In a race seen as “a testing ground for Democratic and Republican messages” that will be used from now through Nov. 6, Democrat Ron Barber won Tuesday’s special election in Arizona to fill the remaining seven months of former Rep. Gabrielle Giffords’ term.
And in one of Tuesday’s other most-watched votes, North Dakotans agreed that “it’s time to retire University of North Dakota’s Fighting Sioux nickname.”
Some highlights and notes about Tuesday’s results:
– NPR’s Ted Robbins reports from Arizona that the special election “was not as close as many expected. In his first try for public office, Barber beat his opponent by almost seven points. … Voters apparently didn’t buy the strategy of Barber’s Republican opponent, Tea Party favorite Jesse Kelly, who with the help of the national GOP tried to tie Barber to President Obama.”
Giffords, you’ll recall, was shot and seriously wounded during a January 2011 shooting rampage at an event she was hosting in Tucson. Six people were killed and 13 — including Barber — were injured. Giffords announced this past January that she would give up her seat.
As the Arizona Republic writes, the Arizona race became a testing ground for the major parties’ themes as:
“Kelly promoted a strict diet of lower taxes, growing jobs and reducing gas prices by increasing American energy production. Republican campaign advertising worked to tie Barber to the unpopular policies of President Barack Obama and House Minority Leader Nancy Pelosi, such as the health-care plan.
“Democrats, on the other hand, hammered Kelly on statements about privatizing Social Security, phasing out Medicare and opposing any corporate income tax. Barber called Kelly too ‘extreme’ for the district and promised to embrace bipartisanship, touting moderate Republican supporters and distancing himself from Obama.”
– In North Dakota, as The Bismarck Tribune reports, “with 97 percent of precincts reporting, more than 67 percent of voters had voted yes on Measure 4, rejecting this latest effort by [Fighting Sioux] nickname supporters to preserve the moniker. … With its passage, Measure 4 repeals Senate Bill 2370, which was passed during the Legislature’s November 2011 special session. The bill repealed Section 15-10-46 of North Dakota Century Code, which the Legislature passed in spring 2011. Section 15-10-46 required UND to use the Fighting Sioux nickname and logo.”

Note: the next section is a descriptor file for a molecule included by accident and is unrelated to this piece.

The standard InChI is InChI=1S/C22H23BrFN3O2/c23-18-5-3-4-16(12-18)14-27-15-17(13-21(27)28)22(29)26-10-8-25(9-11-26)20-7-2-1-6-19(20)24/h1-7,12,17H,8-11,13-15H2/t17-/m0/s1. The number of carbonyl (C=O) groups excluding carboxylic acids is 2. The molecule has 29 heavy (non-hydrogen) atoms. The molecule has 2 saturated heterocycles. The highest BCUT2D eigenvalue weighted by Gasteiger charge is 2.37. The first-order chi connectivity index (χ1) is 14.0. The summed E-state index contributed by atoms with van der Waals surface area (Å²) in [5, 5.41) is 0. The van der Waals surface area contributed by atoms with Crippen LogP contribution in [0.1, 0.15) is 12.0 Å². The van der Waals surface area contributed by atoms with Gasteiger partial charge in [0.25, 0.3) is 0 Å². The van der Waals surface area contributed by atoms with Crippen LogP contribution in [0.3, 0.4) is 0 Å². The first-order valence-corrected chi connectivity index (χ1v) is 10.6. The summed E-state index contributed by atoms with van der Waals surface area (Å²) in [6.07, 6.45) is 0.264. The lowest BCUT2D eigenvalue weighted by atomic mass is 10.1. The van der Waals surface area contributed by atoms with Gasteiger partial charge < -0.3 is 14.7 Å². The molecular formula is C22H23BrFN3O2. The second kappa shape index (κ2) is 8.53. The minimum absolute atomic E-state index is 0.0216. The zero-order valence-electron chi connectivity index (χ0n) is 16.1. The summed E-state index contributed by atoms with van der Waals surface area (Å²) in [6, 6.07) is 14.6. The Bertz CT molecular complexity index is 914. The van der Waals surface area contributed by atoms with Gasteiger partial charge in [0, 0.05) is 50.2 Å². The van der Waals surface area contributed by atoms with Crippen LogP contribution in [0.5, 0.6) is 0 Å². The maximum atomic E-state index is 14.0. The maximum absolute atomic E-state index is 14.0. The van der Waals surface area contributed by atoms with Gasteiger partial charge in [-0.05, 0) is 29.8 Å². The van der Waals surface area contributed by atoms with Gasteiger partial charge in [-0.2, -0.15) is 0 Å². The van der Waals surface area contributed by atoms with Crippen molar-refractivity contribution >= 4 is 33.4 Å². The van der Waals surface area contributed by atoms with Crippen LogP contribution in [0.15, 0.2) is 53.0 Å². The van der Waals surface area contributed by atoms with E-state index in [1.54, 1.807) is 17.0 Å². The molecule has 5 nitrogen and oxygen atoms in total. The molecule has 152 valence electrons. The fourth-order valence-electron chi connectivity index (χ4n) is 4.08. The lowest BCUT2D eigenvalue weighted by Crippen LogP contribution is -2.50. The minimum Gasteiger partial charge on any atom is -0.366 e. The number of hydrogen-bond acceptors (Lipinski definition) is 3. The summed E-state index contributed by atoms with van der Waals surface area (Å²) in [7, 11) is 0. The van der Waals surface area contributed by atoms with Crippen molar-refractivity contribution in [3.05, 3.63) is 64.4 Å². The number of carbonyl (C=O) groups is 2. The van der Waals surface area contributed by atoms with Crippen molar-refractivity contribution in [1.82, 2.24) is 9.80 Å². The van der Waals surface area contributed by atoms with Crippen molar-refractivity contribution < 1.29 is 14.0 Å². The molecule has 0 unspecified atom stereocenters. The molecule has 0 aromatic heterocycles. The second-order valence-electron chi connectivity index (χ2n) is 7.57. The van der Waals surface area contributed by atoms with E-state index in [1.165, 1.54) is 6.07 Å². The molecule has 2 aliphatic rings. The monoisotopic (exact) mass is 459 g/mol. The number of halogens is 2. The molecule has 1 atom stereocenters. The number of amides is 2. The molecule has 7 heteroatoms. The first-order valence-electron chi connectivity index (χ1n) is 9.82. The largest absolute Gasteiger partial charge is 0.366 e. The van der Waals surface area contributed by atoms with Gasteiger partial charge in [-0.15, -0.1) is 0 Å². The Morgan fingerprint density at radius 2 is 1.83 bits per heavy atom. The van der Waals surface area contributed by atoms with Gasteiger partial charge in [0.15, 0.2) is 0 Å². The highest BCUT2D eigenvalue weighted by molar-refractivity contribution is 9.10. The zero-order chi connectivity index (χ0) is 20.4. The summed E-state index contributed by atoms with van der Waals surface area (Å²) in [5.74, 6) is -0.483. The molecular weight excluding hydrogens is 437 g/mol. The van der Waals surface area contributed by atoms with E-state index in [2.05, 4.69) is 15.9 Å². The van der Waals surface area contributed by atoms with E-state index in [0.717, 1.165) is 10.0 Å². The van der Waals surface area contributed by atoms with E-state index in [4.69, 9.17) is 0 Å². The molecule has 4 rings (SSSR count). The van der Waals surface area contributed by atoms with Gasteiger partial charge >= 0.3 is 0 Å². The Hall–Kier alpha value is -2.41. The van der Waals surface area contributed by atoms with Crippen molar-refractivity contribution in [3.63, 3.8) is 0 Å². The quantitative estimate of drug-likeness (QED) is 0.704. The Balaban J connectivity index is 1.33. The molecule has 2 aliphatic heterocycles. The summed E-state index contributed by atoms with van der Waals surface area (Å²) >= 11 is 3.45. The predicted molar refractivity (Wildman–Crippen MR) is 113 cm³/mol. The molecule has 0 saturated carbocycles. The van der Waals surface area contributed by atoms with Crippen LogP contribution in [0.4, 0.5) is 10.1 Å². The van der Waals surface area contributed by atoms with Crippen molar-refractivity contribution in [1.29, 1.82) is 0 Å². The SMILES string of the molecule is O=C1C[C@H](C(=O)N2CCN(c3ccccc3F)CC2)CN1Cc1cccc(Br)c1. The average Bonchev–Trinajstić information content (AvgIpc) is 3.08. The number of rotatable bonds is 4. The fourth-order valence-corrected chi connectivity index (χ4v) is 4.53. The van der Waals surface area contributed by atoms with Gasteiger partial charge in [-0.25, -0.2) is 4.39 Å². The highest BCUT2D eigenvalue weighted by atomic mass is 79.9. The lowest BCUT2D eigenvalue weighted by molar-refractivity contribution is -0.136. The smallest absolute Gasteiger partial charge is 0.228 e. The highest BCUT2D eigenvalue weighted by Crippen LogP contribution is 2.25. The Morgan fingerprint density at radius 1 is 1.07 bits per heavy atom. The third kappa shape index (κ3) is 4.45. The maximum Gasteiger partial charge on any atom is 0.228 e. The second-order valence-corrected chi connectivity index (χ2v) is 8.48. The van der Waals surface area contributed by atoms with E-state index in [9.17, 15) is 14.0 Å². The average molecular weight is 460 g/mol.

As NPR’s Cheryl Corley has reported, “in 2005, the [NCAA] called Native American mascots and nicknames used by 18 schools ‘hostile and abusive.’ To keep the names, the NCAA told schools, the schools had to get permission from the tribes their sports teams were named after. Otherwise, the teams would be sanctioned; they would not be able to use any of the Native American imagery during post-season play and they would not be able to host lucrative NCAA championships. … UND is the last of the 18 schools to come to terms with the NCAA policy.” One of two Lakota, or Sioux, tribes had declined to give its OK for use of the nickname.
– “Elsewhere Tuesday,” The Associated Press writes, ” Virginia, Maine, Nevada, Arkansas and South Carolina held primary elections — with most of those states choosing Senate nominees. … In Virginia, former Sen. George Allen brushed aside three rivals in the Republican Senate primary. Allen’s victory set up a November clash with another former Virginia governor, Democrat Tim Kaine. …
“In Nevada, Republican Sen. Dean Heller and Democratic Rep. Shelley Berkley easily defeated a slate of political unknowns in their respective primaries. … In Maine, state Sen. Cynthia Dill won the Democratic primary in the race to succeed Republican Sen. Olympia Snowe. Maine Secretary of State Charles Summers won the GOP nomination. The front-runner, former two-term Gov. Angus King, wasn’t on the ballot because he’s running as an independent.”
(For ongoing coverage of the 2012 campaign, check It’s All Politics.)